“A mysterious island.
An abandoned orphanage.
A strange collection of very curious photographs.
It all waits to be discovered in Miss Peregrine’s Home for Peculiar Children, an unforgettable novel that mixes fiction and photography in a thrilling reading experience. As our story opens, a horrific family tragedy sets sixteen-year-old Jacob journeying to a remote island off the coast of Wales, where he discovers the crumbling ruins of Miss Peregrine’s Home for Peculiar Children. As Jacob explores its abandoned bedrooms and hallways, it becomes clear that the children were more than just peculiar. They may have been dangerous. They may have been quarantined on a deserted island for good reason. And somehow—impossible though it seems—they may still be alive.
A spine-tingling fantasy illustrated with haunting vintage photography, Miss Peregrine’s Home for Peculiar Children will delight adults, teens, and anyone who relishes an adventure in the shadows.”
I read Miss Peregrine’s Home for Peculiar Children for the first time a couple of years ago, but since the second one came out earlier this year, I figured I’d re-read it.
I remember being so impressed with the book the first time I read it – I loved how the photos were worked into the story (some of them are actually quite creepy) and I liked the overall plot. I still like the plot and the photos, but this time around, it took me a lot longer to get into it.
Maybe it’s because I knew what was coming, but the beginning seemed to draw out for quite some time before it got to the point. I get that – the plot was being set up, it’s obviously going to be (at least) a trilogy so there’s plenty of space to get into the story, but there were moments where I found myself wishing it would speed up.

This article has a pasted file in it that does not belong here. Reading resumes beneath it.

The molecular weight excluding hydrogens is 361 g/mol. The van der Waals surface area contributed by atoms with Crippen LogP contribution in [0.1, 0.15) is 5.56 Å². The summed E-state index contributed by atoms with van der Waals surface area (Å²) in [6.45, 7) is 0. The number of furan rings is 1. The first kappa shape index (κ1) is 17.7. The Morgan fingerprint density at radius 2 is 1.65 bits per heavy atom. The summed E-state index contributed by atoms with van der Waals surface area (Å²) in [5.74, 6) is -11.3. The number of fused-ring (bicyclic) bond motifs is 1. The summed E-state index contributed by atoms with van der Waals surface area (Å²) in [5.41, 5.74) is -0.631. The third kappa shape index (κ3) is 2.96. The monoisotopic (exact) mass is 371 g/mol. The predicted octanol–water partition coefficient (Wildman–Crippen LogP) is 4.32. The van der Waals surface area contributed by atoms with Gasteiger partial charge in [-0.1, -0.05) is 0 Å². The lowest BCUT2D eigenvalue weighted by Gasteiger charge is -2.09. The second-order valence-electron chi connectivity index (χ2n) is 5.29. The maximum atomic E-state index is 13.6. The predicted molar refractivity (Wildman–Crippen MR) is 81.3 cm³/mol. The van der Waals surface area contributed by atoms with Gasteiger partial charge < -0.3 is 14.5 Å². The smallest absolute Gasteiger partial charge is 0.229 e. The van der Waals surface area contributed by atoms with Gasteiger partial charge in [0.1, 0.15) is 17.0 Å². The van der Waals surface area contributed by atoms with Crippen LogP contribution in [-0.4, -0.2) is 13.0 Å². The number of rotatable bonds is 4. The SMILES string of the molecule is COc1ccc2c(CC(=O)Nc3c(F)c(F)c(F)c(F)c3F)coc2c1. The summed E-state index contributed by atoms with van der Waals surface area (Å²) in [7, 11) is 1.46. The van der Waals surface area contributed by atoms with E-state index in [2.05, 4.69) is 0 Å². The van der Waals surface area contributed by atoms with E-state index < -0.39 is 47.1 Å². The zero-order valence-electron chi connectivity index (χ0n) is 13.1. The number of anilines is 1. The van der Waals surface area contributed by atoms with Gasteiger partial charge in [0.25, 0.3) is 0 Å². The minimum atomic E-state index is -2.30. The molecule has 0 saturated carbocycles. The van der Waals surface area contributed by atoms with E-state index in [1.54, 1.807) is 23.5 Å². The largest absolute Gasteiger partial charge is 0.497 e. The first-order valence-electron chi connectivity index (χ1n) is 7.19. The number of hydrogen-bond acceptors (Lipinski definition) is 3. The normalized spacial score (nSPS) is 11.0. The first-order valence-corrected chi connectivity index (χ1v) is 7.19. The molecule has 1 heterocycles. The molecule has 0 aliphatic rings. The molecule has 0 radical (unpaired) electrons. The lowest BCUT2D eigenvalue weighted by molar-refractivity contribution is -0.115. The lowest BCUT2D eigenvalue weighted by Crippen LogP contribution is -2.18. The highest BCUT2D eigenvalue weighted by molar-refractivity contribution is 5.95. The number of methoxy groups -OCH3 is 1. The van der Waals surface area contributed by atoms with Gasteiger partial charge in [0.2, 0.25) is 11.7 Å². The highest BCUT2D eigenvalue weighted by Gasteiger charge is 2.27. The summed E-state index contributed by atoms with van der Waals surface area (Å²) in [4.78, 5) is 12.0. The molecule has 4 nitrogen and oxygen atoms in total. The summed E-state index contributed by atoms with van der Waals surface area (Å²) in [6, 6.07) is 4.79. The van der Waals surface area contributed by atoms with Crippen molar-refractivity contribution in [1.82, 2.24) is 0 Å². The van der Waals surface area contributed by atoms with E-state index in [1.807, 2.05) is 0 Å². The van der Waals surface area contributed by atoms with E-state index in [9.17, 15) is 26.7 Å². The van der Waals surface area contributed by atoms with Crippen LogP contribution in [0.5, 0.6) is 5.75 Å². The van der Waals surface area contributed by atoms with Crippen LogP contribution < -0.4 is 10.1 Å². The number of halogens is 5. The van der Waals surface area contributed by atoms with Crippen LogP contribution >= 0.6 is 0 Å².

As I mentioned, I loved the creepy photos, but it repetitive every time he pointed it out i.e. before every photo, Jacob would say something like “I recognized ___ because I had seen their photo in ___’s album”. Whereas the story might have flowed better if the photos were inserted like illustrations in a children’s book: no pointing it out, just BOOM, here’s a picture, look at it and figure out how it works with the story.
“We cling to our fairy tales until the price for believing in them becomes too high.”
I love how this line punches you right in the heart, especially when you read it in context. But this quotation – and a few other other moments – sound more like they’re coming from Ransom-Riggs-the-author and less like they’re being spoken (or thought) by Jacob-the-narrator. Jacob never struck me as particularly bright so when he comes up with something this poetic or profound, it seems out of place.
Don’t get me wrong, it’s still a fascinating read, once you get into it. The peculiar children all have interesting talents which are well-described. Actually, everything is well-described i.e. lots of detail everywhere (I have mixed feelings about details). I know it sounds like I didn’t like it, but I really did enjoy it (even though I still think the Jacob-Emma relationship – not the children, not even the time loop – is the most unbelievable aspect of the whole story.). And since Tim Burton is set to direct a movie adaptation, you know I’m going to see it (maybe I’m just biased because he’s one of my heroes, but if there’s one director who can handle something so creepy and eccentric, it’s Tim Burton).
I’m going to start reading Hollow City soon and will hopefully finish it by next Friday!